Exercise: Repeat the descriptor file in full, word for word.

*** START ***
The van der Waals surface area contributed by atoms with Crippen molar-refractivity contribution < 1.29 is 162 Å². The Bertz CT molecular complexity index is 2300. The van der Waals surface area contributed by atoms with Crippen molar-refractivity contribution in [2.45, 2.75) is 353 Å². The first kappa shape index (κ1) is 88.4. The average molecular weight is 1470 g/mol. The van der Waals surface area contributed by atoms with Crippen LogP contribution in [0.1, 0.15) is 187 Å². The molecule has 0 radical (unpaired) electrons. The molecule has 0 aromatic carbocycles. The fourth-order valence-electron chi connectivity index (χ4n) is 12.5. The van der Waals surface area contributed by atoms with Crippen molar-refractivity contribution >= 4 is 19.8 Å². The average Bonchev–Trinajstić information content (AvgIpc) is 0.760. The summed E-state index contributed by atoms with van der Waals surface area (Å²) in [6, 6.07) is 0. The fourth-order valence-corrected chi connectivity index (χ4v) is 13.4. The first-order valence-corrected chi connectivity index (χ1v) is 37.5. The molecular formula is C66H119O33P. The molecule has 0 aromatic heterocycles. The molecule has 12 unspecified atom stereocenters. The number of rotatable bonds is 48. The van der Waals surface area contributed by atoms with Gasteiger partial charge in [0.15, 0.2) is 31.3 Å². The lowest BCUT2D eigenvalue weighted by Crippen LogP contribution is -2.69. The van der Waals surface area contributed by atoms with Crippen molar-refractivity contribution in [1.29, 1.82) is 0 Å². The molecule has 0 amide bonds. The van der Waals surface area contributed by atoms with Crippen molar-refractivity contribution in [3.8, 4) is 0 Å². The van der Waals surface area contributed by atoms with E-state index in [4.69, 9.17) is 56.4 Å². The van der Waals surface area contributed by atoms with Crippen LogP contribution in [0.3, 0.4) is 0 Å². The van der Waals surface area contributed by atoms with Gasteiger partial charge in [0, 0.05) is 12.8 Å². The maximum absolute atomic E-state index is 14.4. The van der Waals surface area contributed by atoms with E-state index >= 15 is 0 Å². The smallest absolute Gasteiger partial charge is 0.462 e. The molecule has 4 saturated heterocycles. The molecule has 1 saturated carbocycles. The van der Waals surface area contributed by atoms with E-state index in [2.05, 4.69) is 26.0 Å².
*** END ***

The van der Waals surface area contributed by atoms with Crippen molar-refractivity contribution < 1.29 is 162 Å². The Bertz CT molecular complexity index is 2300. The van der Waals surface area contributed by atoms with Crippen molar-refractivity contribution in [2.45, 2.75) is 353 Å². The first kappa shape index (κ1) is 88.4. The average molecular weight is 1470 g/mol. The van der Waals surface area contributed by atoms with Crippen LogP contribution in [0.1, 0.15) is 187 Å². The molecule has 0 radical (unpaired) electrons. The molecule has 0 aromatic carbocycles. The fourth-order valence-electron chi connectivity index (χ4n) is 12.5. The van der Waals surface area contributed by atoms with Crippen molar-refractivity contribution >= 4 is 19.8 Å². The average Bonchev–Trinajstić information content (AvgIpc) is 0.760. The summed E-state index contributed by atoms with van der Waals surface area (Å²) in [6, 6.07) is 0. The fourth-order valence-corrected chi connectivity index (χ4v) is 13.4. The first-order valence-corrected chi connectivity index (χ1v) is 37.5. The molecular formula is C66H119O33P. The molecule has 0 aromatic heterocycles. The molecule has 12 unspecified atom stereocenters. The number of rotatable bonds is 48. The van der Waals surface area contributed by atoms with Gasteiger partial charge in [0.15, 0.2) is 31.3 Å². The lowest BCUT2D eigenvalue weighted by Crippen LogP contribution is -2.69. The van der Waals surface area contributed by atoms with Crippen molar-refractivity contribution in [1.29, 1.82) is 0 Å². The molecule has 0 amide bonds. The van der Waals surface area contributed by atoms with Crippen molar-refractivity contribution in [3.8, 4) is 0 Å². The van der Waals surface area contributed by atoms with E-state index in [4.69, 9.17) is 56.4 Å². The van der Waals surface area contributed by atoms with Crippen LogP contribution in [0.3, 0.4) is 0 Å². The van der Waals surface area contributed by atoms with Gasteiger partial charge in [0, 0.05) is 12.8 Å². The maximum absolute atomic E-state index is 14.4. The van der Waals surface area contributed by atoms with E-state index >= 15 is 0 Å². The smallest absolute Gasteiger partial charge is 0.462 e. The molecule has 4 saturated heterocycles. The molecule has 1 saturated carbocycles. The van der Waals surface area contributed by atoms with E-state index in [2.05, 4.69) is 26.0 Å².